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Is Another Market Crash Coming?

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The TSX rebounded along with U.S. markets last week after employment data for May in the two countries were better than expected.

The Canadian labour market unexpectedly strengthened after two consecutive months of record losses, as the country gradually reopened restrictions related to COVID-19. The country added 289,600 jobs — shockingly better than the loss of 500,000 economists had expected.

This job market’s encouraging reading added fuel to an already bullish stock market. The TSX has gained about 40% since hitting a bottom on March 23. But the rally showed signs of slowing on Tuesday. Could we be on the verge of another market crash?

The stock market has soared on optimism

Investors have looked past bad news. Instead, they have been focusing on anything that may indicate the economy is recovering, like lower job numbers. While the jobs number are encouraging, not all Canadians will get their jobs back.

With May’s increases, Canada has recouped just less than 10% of a combined three million jobs lost in March and April. Many businesses had to shut down during the coronavirus crisis and might not survive post-pandemic.

Economists have warned that the recovery from the pandemic could take years. A return to regular activity is unlikely until we have a vaccine or an effective treatment.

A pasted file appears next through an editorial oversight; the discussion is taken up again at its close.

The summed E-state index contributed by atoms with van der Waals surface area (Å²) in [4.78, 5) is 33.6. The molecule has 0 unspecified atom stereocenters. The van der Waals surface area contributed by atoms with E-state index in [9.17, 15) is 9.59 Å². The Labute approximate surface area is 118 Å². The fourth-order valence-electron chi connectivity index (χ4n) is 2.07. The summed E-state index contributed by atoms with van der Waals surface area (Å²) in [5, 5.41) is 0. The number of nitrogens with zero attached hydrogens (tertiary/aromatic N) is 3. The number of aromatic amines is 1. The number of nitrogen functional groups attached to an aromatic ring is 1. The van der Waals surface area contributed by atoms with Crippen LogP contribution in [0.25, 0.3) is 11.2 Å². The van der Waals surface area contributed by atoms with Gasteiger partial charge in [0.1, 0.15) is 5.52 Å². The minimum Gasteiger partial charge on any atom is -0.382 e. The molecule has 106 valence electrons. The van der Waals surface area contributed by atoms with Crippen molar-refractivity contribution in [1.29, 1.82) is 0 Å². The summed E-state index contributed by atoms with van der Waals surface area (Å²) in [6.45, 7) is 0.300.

The stock market seems to dismiss the notion that the economy won’t return to normal for a long time.

To respect social distancing, businesses that are reopening will have to run at reduced capacity, which will impact their profits. Plus, consumers might be less inclined to spend on non-essential items, as their financial situation is more precarious.

Canadians may have to work with reduced pay

Another threat that the stock market is underestimating is that many workers who haven’t lost their jobs are facing pay cuts, leaving them with less money to spend. An Ipsos survey found than 16% of Canadians are working on reduced pay. Those pay cuts could hinder the return to normal and delay a U.S. recovery.

A lower salary means people will have to use more of their income for fixed obligations such as housing and paying down debt. They will have less money for the type of expenses that can help boost the economy, like spending at restaurants, stores, hotels, and movie theatres.

Salaries may not quickly return to pre-crisis levels.

If the recession lasts longer than expected, these wage cuts may not be enough to stave off job losses.

The stock market is also neglecting the risk of a second wave. Scientists have warned that a second wave of infections is possible and could create a worse economic disaster.

Indeed, the reopening of the economy could cause a second wave of infections, which would delay the economic recovery. People who return to work might lose their jobs again and go back on unemployment.

Optimism about a quick economic recovery is currently fueling the stock market. But if that speedy recovery doesn’t happen, investors’ confidence will fade. And the stock market rally will end as it will have no more fuel.

So, another market crash is possible. But rather than stay out of the stock market, it’s best to buy quality stocks that have good long-term prospects.

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This article represents the opinion of the writer, who may disagree with the “official” recommendation position of a Motley Fool premium service or advisor. We’re Motley! Questioning an investing thesis — even one of our own — helps us all think critically about investing and make decisions that help us become smarter, happier, and richer, so we sometimes publish articles that may not be in line with recommendations, rankings or other content.

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